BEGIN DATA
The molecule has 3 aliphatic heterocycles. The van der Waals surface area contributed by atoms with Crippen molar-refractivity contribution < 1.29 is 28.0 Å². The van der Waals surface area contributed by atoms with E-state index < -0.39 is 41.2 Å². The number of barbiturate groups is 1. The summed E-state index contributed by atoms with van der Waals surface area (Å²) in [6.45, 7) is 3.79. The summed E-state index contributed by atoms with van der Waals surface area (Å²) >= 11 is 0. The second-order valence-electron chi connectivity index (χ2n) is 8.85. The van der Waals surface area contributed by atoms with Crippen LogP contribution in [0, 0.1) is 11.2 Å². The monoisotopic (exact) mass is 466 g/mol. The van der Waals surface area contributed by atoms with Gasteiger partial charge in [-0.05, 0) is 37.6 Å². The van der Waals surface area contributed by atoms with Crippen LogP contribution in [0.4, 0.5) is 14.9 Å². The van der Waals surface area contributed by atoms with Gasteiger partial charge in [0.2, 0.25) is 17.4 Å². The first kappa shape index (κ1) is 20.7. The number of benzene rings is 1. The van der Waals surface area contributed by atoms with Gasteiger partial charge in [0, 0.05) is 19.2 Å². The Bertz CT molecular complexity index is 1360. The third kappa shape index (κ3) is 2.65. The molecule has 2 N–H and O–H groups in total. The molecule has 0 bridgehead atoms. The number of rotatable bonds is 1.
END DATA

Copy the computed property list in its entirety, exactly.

The molecule has 3 aliphatic heterocycles. The van der Waals surface area contributed by atoms with Crippen molar-refractivity contribution < 1.29 is 28.0 Å². The van der Waals surface area contributed by atoms with E-state index < -0.39 is 41.2 Å². The number of barbiturate groups is 1. The summed E-state index contributed by atoms with van der Waals surface area (Å²) in [6.45, 7) is 3.79. The summed E-state index contributed by atoms with van der Waals surface area (Å²) >= 11 is 0. The second-order valence-electron chi connectivity index (χ2n) is 8.85. The van der Waals surface area contributed by atoms with Crippen LogP contribution in [0, 0.1) is 11.2 Å². The monoisotopic (exact) mass is 466 g/mol. The van der Waals surface area contributed by atoms with Gasteiger partial charge in [-0.05, 0) is 37.6 Å². The van der Waals surface area contributed by atoms with Crippen LogP contribution in [0.4, 0.5) is 14.9 Å². The van der Waals surface area contributed by atoms with Gasteiger partial charge in [0.2, 0.25) is 17.4 Å². The first kappa shape index (κ1) is 20.7. The number of benzene rings is 1. The van der Waals surface area contributed by atoms with Gasteiger partial charge in [0, 0.05) is 19.2 Å². The Bertz CT molecular complexity index is 1360. The third kappa shape index (κ3) is 2.65. The molecule has 2 N–H and O–H groups in total. The molecule has 0 bridgehead atoms. The number of rotatable bonds is 1.